The New Mexico Taxation and Revenue Department (NMTRD) adopted final rules for determining when and where receipts from digital advertising services are taxable. The new rules became effective December 19, 2023. Another new rule clarifies when remote sellers may surrender their gross receipts tax licenses if they no longer meet the requirements for engaging in business in the state.
Application of Tax and Sourcing of Digital Advertising Services
Advertising services are subject to New Mexico gross receipts tax. NMAC 126.96.36.199 is a new rule explaining the application of the tax to digital advertising services. The tax applies to receipts of digital platform providers from selling digital advertising services when the digital platform may be accessed or viewed within New Mexico. The rule provides definitions for four terms: device, digital advertising services, digital platform, and user.
In short, New Mexico gross receipts tax applies to the receipts of a website or application provider from any advertising on a website or application when the website or application may be accessed or viewed in New Mexico through devices capable of accessing the internet.
The rules also add a new example to NMAC 188.8.131.52, which explains how receipts are sourced. In the example, a digital platform operator provides digital advertising services that can be viewed in New Mexico and are intended to be viewed only in New Mexico through access to the digital platform. The reporting location for gross receipts and related deductions from this service is determined by NMAC 184.108.40.206(C)(5)(e). Under that subsection, the reporting location is the business location of the digital platform provider, as that is the location from which the product of the digital advertising service was transmitted to the purchaser.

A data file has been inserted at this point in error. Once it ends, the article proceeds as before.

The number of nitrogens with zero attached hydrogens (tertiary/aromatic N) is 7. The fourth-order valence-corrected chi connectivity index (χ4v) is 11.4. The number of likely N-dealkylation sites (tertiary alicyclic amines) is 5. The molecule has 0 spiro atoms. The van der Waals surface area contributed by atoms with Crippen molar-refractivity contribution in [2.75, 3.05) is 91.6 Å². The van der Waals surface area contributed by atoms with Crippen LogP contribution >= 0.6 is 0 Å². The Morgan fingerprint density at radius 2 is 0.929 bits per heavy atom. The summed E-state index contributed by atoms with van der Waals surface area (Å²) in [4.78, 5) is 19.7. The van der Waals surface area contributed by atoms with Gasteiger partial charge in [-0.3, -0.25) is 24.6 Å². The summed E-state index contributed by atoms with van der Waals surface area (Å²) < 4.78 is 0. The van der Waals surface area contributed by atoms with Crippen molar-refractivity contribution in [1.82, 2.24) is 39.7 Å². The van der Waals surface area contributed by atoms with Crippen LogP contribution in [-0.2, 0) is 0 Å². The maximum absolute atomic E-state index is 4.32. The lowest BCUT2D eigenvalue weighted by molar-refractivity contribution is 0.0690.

Subsection (e) is rarely used. It is used only when other common sourcing methods such as “Ship To” and “Bill To” locations are inapplicable. Because digital platform operators generally do not know the addresses of platform users, NMAC 220.127.116.11(C)(5)(e) applies to make the reporting location that from which the digital advertising service was transmitted. This may be a data center or similar facility, and it potentially includes the location of third-party data centers used by the platform operator.
Businesses providing these services will need to be aware of the locations from which their digital platforms are operated.
“Trailing nexus” is applied when a state requires a business to maintain a tax license even when the business no longer has nexus in the state. The amendments to NMAC 18.104.22.168 clarify that New Mexico does not impose trailing nexus rules once entities no longer have economic nexus.
The amendment allows businesses without a physical presence to close their gross receipts tax accounts after any calendar year in which the business did not meet the $100,000 taxable gross receipts threshold. Account closure is not automatic and must be specifically requested.
Please contact our Ryan expert, Josh Cohen, for assistance with these law changes.
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